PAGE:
Myth and Reality: Language, Literature, and Culture in Modern Ireland (Oct. 29-30; due 08/31/2009)
According to mythographer Lewis Spence a myth explains "our relation to the universe, the environment or a social programme". In the Irish context, this definition of myth helps to understand the interrelationship between the retrieval of the Irish mythological lore and the construction of communal identity that characterised twentieth century Irish history, literature and socio-political reality. Spence's broad definition of myth, though initially referring to gods or supernatural beings, can easily be adapted to explain the construction of contemporary myths. Understood in a Barthesian sense, the concept of myth can be extended to include socio-cultural narratives that are constructed and become naturalised as symbols of a community to express the way it relates to the world. A changing reality calls for new ways of relating to the context and, consequently, for the (re)construction of myths. In the last few decades Irish reality, north and south of the border, has dramatically changed. The aim of this conference is to analyse the (re)construction of myths that communities in Ireland have developed in the face of these momentous changes. Papers are welcome from a broad range of disciplines including: Literary Studies; Ecocriticism; Media and Film Studies; Cultural Studies and Popular Culture; Postcolonial Studies; Gender Studies; Critical Theory; Linguistics. Possible topics include but are not limited to:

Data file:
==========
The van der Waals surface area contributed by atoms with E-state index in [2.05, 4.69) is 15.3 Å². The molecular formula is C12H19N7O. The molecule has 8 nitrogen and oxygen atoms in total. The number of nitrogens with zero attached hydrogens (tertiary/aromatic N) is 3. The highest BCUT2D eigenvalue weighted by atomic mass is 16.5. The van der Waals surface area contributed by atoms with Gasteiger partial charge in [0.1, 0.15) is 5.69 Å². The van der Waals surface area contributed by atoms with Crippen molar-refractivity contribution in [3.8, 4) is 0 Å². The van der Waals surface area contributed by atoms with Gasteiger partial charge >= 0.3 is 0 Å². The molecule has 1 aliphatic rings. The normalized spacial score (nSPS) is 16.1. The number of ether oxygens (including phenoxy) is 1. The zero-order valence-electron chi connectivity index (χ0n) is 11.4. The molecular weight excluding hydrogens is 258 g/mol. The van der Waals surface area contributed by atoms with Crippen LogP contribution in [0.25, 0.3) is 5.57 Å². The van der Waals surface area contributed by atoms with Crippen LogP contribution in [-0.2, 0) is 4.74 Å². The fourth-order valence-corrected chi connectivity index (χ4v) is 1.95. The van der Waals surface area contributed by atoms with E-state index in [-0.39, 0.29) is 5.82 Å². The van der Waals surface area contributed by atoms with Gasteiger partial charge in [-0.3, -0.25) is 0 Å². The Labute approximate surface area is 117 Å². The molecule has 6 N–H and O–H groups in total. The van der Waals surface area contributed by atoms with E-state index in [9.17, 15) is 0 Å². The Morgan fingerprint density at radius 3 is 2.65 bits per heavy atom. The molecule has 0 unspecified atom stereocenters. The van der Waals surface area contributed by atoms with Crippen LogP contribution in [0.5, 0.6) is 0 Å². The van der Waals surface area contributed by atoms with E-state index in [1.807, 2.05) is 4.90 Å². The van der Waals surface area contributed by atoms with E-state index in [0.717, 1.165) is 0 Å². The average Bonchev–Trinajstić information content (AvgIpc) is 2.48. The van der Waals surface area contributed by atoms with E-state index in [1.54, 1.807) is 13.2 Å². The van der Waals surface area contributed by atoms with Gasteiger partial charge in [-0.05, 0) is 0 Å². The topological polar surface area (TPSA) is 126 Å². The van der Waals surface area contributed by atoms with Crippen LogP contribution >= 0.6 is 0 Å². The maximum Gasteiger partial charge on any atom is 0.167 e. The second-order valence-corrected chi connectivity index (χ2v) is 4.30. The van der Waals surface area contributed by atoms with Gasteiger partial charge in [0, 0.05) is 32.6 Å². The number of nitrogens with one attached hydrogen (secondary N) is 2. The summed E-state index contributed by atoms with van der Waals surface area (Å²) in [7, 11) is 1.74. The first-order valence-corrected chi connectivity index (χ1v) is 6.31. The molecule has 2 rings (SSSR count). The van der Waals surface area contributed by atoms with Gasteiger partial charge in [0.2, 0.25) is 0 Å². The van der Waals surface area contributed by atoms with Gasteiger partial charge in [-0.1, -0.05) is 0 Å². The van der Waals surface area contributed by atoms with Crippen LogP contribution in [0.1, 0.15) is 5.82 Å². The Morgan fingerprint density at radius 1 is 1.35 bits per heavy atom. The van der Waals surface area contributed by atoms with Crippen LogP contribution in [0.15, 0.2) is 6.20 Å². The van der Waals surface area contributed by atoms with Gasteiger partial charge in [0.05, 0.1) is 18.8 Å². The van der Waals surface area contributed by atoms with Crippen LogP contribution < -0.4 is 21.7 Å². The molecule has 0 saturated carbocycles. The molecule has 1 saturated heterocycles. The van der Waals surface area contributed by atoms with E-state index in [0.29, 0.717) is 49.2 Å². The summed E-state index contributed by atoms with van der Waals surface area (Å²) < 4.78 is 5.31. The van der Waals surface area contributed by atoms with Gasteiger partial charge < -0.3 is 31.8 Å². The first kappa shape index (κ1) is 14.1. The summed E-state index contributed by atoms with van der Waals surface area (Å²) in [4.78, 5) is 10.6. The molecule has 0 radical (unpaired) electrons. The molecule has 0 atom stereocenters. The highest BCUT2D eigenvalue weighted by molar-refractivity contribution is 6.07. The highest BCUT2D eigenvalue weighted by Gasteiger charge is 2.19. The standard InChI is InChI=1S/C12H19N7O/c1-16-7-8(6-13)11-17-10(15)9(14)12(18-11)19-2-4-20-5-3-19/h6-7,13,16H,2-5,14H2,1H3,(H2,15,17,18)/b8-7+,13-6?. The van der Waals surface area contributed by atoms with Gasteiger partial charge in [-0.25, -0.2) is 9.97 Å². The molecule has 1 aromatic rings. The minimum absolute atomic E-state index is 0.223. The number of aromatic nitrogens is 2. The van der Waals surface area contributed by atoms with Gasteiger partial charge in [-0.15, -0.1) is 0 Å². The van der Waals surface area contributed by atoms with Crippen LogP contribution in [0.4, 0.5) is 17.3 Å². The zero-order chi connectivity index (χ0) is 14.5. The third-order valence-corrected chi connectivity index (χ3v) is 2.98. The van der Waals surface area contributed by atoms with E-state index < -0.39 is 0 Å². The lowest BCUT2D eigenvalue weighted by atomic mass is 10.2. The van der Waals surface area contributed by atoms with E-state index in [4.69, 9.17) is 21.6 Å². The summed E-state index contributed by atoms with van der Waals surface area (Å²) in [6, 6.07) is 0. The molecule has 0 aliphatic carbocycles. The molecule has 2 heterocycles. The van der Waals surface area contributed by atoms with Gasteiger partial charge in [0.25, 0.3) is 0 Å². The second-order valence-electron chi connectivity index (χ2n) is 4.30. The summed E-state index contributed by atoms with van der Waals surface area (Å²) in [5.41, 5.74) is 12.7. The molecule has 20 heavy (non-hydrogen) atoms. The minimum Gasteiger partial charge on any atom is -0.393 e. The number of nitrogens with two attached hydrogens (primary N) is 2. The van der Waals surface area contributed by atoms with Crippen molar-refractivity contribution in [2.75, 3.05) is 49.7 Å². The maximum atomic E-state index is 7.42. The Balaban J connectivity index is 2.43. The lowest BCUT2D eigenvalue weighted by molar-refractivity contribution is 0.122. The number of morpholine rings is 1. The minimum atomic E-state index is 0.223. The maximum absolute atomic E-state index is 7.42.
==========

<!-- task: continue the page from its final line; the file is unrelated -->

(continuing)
• Myth and the nation
• Myth and masculinity
• The feminisation of Ireland and myth
• Myth, nostalgia and globalisation
• Pastoral myth and globalised Ireland
• The myths of the Celtic Tiger
• Language myths
• Folk etymologies
• Irish accents in stage and screen
• Speaker beliefs
• Ulster-Scots: language or dialect?
• Language policy
The following guest speakers have already confirmed their attendance: Prof. Angela Bourke (School of Irish, Celtic Studies, Irish Folklore & Linguistics, UCD), Prof. Robert Welch (Academy for Irish Cultural Heritages Research Institute, University of Ulster), Prof. Eiléan Ní Chuilleanáin (School of English, Trinity College, Dublin, and poet).
Abstracts of no more than 250 words should be sent by email to Irene Gilsenan Nordin (firstname.lastname@example.org) and to Carmen Zamorano Llena (email@example.com). Abstracts dealing with language/linguistics should be sent to Una Cunningham (firstname.lastname@example.org). The deadline for submission of abstracts is 31 August 2009. Notification of acceptance will be sent by 7 September 2009. A selection of the papers presented at the conference will be published in book form.